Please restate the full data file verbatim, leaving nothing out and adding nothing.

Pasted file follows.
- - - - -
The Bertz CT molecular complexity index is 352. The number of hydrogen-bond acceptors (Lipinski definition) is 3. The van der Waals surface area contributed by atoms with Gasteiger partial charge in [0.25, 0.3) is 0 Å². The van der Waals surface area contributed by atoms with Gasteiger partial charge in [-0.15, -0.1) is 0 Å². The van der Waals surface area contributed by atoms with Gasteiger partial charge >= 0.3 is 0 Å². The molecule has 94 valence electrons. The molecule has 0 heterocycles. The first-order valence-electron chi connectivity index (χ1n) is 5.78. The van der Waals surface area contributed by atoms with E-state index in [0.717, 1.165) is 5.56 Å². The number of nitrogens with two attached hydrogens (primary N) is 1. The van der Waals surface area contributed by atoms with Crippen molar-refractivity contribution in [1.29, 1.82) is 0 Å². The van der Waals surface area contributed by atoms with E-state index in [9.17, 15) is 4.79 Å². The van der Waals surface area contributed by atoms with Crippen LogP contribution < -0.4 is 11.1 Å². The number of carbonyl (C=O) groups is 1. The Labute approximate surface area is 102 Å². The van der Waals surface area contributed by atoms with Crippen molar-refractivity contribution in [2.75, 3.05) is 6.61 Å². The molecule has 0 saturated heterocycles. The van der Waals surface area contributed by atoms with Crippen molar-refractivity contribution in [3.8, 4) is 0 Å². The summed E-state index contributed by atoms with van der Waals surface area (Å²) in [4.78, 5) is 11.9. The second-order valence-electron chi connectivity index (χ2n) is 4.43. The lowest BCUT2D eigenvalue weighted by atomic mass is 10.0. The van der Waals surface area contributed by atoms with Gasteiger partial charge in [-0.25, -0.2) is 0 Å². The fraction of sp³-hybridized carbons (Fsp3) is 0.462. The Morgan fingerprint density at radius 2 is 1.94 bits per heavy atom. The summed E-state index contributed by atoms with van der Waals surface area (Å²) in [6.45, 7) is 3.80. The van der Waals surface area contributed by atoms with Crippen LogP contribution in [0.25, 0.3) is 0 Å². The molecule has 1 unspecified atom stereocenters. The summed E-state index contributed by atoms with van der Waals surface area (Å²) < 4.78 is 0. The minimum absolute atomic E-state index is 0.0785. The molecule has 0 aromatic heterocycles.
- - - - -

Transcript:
The Bertz CT molecular complexity index is 352. The number of hydrogen-bond acceptors (Lipinski definition) is 3. The van der Waals surface area contributed by atoms with Gasteiger partial charge in [0.25, 0.3) is 0 Å². The van der Waals surface area contributed by atoms with Gasteiger partial charge in [-0.15, -0.1) is 0 Å². The van der Waals surface area contributed by atoms with Gasteiger partial charge >= 0.3 is 0 Å². The molecule has 94 valence electrons. The molecule has 0 heterocycles. The first-order valence-electron chi connectivity index (χ1n) is 5.78. The van der Waals surface area contributed by atoms with E-state index in [0.717, 1.165) is 5.56 Å². The number of nitrogens with two attached hydrogens (primary N) is 1. The van der Waals surface area contributed by atoms with Crippen molar-refractivity contribution in [1.29, 1.82) is 0 Å². The van der Waals surface area contributed by atoms with E-state index in [9.17, 15) is 4.79 Å². The van der Waals surface area contributed by atoms with Crippen LogP contribution < -0.4 is 11.1 Å². The number of carbonyl (C=O) groups is 1. The Labute approximate surface area is 102 Å². The van der Waals surface area contributed by atoms with Crippen molar-refractivity contribution in [2.75, 3.05) is 6.61 Å². The molecule has 0 saturated heterocycles. The van der Waals surface area contributed by atoms with Crippen molar-refractivity contribution in [3.8, 4) is 0 Å². The summed E-state index contributed by atoms with van der Waals surface area (Å²) in [4.78, 5) is 11.9. The second-order valence-electron chi connectivity index (χ2n) is 4.43. The lowest BCUT2D eigenvalue weighted by atomic mass is 10.0. The van der Waals surface area contributed by atoms with Gasteiger partial charge in [-0.25, -0.2) is 0 Å². The fraction of sp³-hybridized carbons (Fsp3) is 0.462. The Morgan fingerprint density at radius 2 is 1.94 bits per heavy atom. The summed E-state index contributed by atoms with van der Waals surface area (Å²) in [6.45, 7) is 3.80. The van der Waals surface area contributed by atoms with Crippen LogP contribution in [0.25, 0.3) is 0 Å². The molecule has 1 unspecified atom stereocenters. The summed E-state index contributed by atoms with van der Waals surface area (Å²) < 4.78 is 0. The minimum absolute atomic E-state index is 0.0785. The molecule has 0 aromatic heterocycles.